Patients are being discharged from hospitals in the middle of the night and put in “potentially dangerous” situations, a group of MPs warn today as it calls on Jeremy Hunt to take action.
The Public Administration and Constitutional Affairs Committee (PACAC) said the Health Secretary must step in and reduce the “unacceptably high” incidence of people sent away between 11pm and 6am, which it blamed on political maladministration.
The PACAC was responding to a report in May from the Parliamentary and Health Service Ombudsman (PHSO) which highlighted harrowing cases that illustrated the human costs of poor discharge, causing suffering and distress for patients, and anguish for their carers and relatives.
The PHSO, which saw a 36 per cent rise in discharge-related investigations in 2015 – found that some deaths and incidents of suffering could have been prevented if hospitals carried out the right checks before discharging people.
In one case the Ombudsman investigated, a woman in her 80s was discharged from hospital to an empty house, in a confused state with a catheter still in place. Another woman, a grandmother in her late 90s, collapsed and died in her granddaughter’s arms after being discharged from hospital too soon.
Those discharges failures are not isolated incidents but rather examples of problems that patients, relatives and carers are experiencing more widely, the PACAC inquiry found.
They agreed with the Alzheimer’s Society, which gave evidence to the Committee, that night discharges are “potentially dangerous for patients, and detrimental to their carers and relatives”.
The report stated that “pressures on resources and capacity within hospitals are leading to worrying and unsafe discharge practices” and called for person-centred care to be “the undisputed priority” across the NHS.
The report also criticised the lack of integration between health and social care saying the historic split between health and social care means that interdependent services are being managed and funded separately. “We consider this to be political maladministration,” the MPs concluded.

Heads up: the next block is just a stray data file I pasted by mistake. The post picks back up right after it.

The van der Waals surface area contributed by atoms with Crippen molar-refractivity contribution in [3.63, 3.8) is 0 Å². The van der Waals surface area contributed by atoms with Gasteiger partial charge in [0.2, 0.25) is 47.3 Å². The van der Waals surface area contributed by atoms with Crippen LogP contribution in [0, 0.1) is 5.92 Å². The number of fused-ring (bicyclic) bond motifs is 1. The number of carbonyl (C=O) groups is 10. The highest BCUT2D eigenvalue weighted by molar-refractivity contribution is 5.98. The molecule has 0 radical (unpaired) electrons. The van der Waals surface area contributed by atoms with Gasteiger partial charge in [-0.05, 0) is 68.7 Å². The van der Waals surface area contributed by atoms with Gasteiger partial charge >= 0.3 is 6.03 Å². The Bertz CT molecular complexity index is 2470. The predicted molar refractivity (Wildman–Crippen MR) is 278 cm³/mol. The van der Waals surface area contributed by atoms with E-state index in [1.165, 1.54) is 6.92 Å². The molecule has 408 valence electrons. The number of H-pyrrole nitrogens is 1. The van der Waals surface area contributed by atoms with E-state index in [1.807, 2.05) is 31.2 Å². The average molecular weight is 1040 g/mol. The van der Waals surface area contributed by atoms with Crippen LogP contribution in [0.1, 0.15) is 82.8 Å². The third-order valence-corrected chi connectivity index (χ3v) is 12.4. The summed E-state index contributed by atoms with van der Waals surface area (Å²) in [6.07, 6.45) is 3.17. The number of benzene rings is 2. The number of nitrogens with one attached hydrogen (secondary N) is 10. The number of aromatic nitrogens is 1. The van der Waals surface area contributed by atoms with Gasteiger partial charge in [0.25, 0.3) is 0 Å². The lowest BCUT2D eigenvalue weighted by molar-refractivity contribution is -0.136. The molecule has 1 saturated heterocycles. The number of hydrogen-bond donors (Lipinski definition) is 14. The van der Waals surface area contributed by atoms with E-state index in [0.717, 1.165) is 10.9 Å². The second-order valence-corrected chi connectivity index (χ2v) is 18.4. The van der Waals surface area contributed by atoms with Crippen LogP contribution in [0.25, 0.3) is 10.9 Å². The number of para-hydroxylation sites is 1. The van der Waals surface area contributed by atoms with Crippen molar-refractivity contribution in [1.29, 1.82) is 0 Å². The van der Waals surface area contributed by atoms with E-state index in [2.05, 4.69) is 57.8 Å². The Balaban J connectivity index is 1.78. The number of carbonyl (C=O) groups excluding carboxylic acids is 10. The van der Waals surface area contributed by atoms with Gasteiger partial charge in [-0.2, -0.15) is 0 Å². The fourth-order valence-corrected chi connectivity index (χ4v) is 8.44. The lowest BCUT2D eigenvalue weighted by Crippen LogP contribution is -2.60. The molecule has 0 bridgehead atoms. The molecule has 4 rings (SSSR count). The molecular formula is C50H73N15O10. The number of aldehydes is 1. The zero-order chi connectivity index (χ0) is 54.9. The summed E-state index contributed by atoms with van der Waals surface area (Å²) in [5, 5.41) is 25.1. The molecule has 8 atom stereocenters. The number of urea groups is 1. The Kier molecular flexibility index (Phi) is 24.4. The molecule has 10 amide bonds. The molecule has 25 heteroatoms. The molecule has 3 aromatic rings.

Delays in discharging patients rising
Figures released in August showed that delays in discharging fit patients from hospital have risen 23 per cent since June last year.
PACAC chairman Bernard Jenkin, said: “Hospital staff seem to feel pressured to discharge patients before it is safe to do so. Hospital leadership must reassure their staff that organisational pressures never take priority over person-centred care. And staff need to feel a level of trust and openness that enables them to raise concerns about unsafe discharge.”
Janet Morrison, Chief Executive of Independent Age, the older people’s charity, who also gave evidence to the Committee, said:
“This report paints a damning picture of the management of hospital discharge across many parts of the NHS. We are consistently seeing record numbers of people being kept in hospital unnecessarily because appropriate care services have not been put in place.”
A Department of Health spokesperson said: “Patients should only be discharged from hospital when it’s clinically appropriate and safe for them and their families – and the best way to ensure that is to meaningfully integrate health and social care. We are investing billions to do so over the course of this Parliament to improve the experience of patients, many of whom will be vulnerable.”